Rhubarb Rust Spots: Treating Brown Splotches On Rhubarb

Spotted rhubarb leaves damaged with some disease
Image by Latvian

By Amy Grant

Rhubarb is a cool weather perennial vegetable that most people treat as a fruit, using it in sauces and pies. Rhubarb is easy to grow and, for the most part, pest- and disease-free. That said, rhubarb is prone to spots on its leaves. What causes rhubarb rust spots and what can be done for rhubarb that has brown spots? Let’s learn more.

Rhubarb Spots on Leaves

There are a couple of diseases common to rhubarb, which may result in spots on rhubarb leaves. Usually leaf spots are more of an aesthetic issue and the unsightly spots don’t affect the edibility of the plant. The two most common diseases seen in rhubarb that result in spotted foliage are Ascochyta rei and Ramularia rei.

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  • Ascochyta leaf spot is first seen as small, greenish yellow blotches (less than ½ inch across) on the upper surface of the leaves. Gradually, the blotches develop white centers surrounded by a reddish border further bordered by a grayish-green area. After a few days, the infected areas turn brown, die and fall out, creating a hole in the stalk which may be confused for insect damage. Ascochyta does not infect stalks but Ramularia does.
  • Ramularia leaf spot appears as small red dots (rhubarb rust spots) that enlarge to become round lesions of ½ inch or greater in diameter. The spots become white, then tan with a purple border followed by stalk infection. Stalks develop a white fungus, gradually becoming brown as the tissue dies.

Both of these pathogens produce spores that spread to other plants via wind and splashing water, causing new infections 10-14 days later. The spores also remain in any debris left from season to season. Both Ascochyta and Ramulari fungi spread by infected rootstock.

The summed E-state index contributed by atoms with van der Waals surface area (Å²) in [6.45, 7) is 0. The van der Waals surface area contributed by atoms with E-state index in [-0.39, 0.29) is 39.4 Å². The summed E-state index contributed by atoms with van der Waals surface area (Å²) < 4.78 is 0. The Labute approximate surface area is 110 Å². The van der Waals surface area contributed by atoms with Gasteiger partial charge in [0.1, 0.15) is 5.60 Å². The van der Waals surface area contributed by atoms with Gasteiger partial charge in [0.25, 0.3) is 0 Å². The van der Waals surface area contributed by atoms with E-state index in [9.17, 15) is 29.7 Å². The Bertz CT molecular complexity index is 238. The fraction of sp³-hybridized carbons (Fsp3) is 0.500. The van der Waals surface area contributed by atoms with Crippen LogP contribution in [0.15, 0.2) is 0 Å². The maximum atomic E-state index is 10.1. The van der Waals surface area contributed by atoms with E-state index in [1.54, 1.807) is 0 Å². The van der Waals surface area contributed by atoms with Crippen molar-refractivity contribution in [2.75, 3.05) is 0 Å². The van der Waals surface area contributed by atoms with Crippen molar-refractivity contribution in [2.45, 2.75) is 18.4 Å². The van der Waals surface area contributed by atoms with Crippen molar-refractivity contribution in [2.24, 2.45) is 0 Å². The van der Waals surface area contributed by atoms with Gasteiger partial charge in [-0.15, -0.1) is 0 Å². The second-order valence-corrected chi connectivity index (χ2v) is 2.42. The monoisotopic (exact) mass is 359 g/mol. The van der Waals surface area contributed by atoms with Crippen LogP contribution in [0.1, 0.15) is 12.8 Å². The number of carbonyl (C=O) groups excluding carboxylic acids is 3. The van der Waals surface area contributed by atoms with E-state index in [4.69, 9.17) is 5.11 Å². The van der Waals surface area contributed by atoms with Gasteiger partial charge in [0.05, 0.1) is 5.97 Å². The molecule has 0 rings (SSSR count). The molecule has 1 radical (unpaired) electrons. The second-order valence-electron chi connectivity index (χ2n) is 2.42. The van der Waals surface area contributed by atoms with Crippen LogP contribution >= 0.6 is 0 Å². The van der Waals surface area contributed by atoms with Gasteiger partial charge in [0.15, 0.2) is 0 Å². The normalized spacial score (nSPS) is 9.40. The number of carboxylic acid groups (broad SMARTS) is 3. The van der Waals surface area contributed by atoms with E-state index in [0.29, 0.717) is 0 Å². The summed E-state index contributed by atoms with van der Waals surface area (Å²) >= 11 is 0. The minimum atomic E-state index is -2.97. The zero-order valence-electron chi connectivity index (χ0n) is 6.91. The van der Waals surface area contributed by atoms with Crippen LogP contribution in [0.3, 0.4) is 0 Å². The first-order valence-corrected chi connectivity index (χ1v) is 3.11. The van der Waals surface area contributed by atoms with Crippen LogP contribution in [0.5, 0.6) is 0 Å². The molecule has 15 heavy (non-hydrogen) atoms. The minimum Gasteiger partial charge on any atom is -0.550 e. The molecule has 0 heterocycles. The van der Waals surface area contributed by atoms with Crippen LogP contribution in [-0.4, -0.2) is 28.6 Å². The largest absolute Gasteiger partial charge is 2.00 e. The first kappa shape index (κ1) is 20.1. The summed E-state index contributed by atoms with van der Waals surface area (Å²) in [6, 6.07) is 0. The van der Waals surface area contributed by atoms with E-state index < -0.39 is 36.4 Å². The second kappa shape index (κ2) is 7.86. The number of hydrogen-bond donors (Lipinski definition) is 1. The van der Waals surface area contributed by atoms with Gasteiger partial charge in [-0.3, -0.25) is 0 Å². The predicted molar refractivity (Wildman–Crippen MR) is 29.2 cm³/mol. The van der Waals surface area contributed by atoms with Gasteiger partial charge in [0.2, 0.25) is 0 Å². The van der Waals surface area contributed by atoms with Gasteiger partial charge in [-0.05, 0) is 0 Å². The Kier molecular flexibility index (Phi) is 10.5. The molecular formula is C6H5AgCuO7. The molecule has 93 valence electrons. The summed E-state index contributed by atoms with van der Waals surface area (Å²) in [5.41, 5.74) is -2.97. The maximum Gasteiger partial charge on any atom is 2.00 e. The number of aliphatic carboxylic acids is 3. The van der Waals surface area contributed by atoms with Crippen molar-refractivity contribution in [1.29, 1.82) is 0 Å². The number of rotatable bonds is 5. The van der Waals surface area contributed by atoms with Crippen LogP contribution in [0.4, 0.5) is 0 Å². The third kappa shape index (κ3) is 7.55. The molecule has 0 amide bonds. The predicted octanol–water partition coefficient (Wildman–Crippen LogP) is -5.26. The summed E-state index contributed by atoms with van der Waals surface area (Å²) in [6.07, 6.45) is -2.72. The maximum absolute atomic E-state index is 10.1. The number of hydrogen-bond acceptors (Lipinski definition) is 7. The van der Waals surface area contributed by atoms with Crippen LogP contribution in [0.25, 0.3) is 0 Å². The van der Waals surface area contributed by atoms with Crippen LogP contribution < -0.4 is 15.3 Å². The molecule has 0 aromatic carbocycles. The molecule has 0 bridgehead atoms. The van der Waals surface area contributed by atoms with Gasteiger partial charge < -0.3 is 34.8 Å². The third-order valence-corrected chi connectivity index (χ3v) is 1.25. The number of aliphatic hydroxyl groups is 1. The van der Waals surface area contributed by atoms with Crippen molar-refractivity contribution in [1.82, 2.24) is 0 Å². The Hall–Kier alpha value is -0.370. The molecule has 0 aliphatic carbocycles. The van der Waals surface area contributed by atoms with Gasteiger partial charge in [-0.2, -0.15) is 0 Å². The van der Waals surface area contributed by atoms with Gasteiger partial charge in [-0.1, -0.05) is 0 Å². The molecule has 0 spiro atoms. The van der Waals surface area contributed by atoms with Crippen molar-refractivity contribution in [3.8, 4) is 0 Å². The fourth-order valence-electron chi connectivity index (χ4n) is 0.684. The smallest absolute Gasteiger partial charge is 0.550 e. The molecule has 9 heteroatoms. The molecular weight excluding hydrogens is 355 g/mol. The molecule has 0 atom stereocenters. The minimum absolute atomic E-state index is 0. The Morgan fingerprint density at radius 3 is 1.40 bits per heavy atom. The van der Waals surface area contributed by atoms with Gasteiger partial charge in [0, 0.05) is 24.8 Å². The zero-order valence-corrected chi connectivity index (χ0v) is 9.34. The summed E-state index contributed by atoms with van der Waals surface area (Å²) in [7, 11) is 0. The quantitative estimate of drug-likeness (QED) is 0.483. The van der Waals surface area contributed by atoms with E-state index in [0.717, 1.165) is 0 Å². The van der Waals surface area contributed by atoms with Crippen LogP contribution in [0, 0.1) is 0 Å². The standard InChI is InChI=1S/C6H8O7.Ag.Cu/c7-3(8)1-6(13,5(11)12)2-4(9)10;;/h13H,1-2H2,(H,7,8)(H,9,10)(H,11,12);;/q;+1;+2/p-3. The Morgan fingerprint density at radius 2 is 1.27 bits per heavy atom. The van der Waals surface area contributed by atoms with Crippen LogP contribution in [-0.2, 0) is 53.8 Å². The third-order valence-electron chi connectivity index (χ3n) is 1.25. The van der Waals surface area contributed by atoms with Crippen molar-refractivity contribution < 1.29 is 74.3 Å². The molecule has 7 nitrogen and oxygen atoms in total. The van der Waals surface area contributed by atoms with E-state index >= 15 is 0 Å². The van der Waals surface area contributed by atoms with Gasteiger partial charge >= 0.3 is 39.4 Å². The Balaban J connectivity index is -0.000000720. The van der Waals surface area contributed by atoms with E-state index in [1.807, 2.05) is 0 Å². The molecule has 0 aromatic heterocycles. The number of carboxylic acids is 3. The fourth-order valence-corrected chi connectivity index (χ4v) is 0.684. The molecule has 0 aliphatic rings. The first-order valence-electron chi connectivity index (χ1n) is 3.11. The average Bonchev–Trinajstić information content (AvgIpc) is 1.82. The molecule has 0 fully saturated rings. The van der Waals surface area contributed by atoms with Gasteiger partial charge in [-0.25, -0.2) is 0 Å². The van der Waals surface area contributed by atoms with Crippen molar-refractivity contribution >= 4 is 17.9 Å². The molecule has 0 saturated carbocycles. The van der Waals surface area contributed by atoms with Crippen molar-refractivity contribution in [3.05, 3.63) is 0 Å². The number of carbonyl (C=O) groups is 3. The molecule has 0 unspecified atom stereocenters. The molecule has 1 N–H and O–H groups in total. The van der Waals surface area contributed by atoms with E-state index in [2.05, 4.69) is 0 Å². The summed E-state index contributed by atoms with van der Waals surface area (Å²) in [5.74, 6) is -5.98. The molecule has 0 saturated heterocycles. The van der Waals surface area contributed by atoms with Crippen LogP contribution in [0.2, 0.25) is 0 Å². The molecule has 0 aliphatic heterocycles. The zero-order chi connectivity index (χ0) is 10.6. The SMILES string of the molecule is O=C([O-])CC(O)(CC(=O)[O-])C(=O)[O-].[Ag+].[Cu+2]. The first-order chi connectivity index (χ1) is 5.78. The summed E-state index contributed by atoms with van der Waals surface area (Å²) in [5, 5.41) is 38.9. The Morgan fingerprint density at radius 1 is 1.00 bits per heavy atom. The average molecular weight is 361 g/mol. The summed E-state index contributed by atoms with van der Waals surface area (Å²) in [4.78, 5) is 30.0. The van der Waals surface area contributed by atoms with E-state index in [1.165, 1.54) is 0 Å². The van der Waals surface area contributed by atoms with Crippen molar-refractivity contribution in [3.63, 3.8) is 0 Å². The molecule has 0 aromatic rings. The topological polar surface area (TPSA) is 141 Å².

Excellent sanitation in the garden is the key to thwarting both of these fungi. Select certified healthy rhubarb and plant in sunny, well-draining, fertile soil. Keep the area around the plants weed and debris free and remove and destroy any leaves that appear diseased. In severe cases of infection, a copper compound may be applied to control the leaf spot.

Another disease that may cause spotting is anthracnose stalk rot. Initially, the disease is seen as wilting leaves and large, lesions on the stems which enlarge rapidly and turn black. The stalks may become twisted and eventually collapse. As with the previous pathogens, good sanitation practices go a long way to controlling the disease. Remove and dispose of infected foliage or stalks. Also, fertilize the plant as soon as growth appears the next spring and then again as soon as stalk harvest is over.

These diseases are most common in plants that are stressed, so improving their overall health is the key to decreasing the chances of infection.

What Else Causes Brown Splotches on Rhubarb?

While disease may cause spots on rhubarb, cultural or environmental conditions may be responsible as well. Brown splotches on rhubarb may be the result of pesticide residue, salts or a combination of both. These may begin as yellow patches seen upon the leaves, gradually becoming reddish brown.

Also, if your rhubarb has brown spots, the culprit may just be a healthy growing rhubarb. Yes, that is correct. Rhubarb needs to be divided every so often; 10 years is the maximum amount of time a rhubarb patch should go undivided. I’m not saying an undivided patch will die, just that a divided patch will flourish and thrive over an undivided one. It is possible that if you have rhubarb spots on leaves, all you need to do is dig them up and divide them.

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